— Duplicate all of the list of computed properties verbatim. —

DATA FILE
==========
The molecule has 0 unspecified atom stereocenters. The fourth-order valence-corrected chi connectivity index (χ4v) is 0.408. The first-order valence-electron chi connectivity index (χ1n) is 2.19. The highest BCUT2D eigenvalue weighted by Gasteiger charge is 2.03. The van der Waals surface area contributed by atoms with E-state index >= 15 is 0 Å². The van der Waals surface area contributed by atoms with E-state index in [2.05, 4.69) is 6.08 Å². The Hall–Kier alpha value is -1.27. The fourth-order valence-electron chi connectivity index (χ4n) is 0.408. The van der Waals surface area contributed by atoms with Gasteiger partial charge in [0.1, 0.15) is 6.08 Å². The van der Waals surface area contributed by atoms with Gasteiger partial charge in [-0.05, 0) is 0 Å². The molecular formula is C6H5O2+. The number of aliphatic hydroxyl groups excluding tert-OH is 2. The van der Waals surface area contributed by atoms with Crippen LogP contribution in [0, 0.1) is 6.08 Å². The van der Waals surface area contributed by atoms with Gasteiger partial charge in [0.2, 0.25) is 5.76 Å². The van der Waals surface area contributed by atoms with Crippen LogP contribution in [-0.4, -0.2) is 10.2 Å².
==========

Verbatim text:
The molecule has 0 unspecified atom stereocenters. The fourth-order valence-corrected chi connectivity index (χ4v) is 0.408. The first-order valence-electron chi connectivity index (χ1n) is 2.19. The highest BCUT2D eigenvalue weighted by Gasteiger charge is 2.03. The van der Waals surface area contributed by atoms with E-state index >= 15 is 0 Å². The van der Waals surface area contributed by atoms with E-state index in [2.05, 4.69) is 6.08 Å². The Hall–Kier alpha value is -1.27. The fourth-order valence-electron chi connectivity index (χ4n) is 0.408. The van der Waals surface area contributed by atoms with Gasteiger partial charge in [0.1, 0.15) is 6.08 Å². The van der Waals surface area contributed by atoms with Gasteiger partial charge in [-0.05, 0) is 0 Å². The molecular formula is C6H5O2+. The number of aliphatic hydroxyl groups excluding tert-OH is 2. The van der Waals surface area contributed by atoms with Crippen LogP contribution in [0, 0.1) is 6.08 Å². The van der Waals surface area contributed by atoms with Gasteiger partial charge in [0.2, 0.25) is 5.76 Å². The van der Waals surface area contributed by atoms with Crippen LogP contribution in [-0.4, -0.2) is 10.2 Å².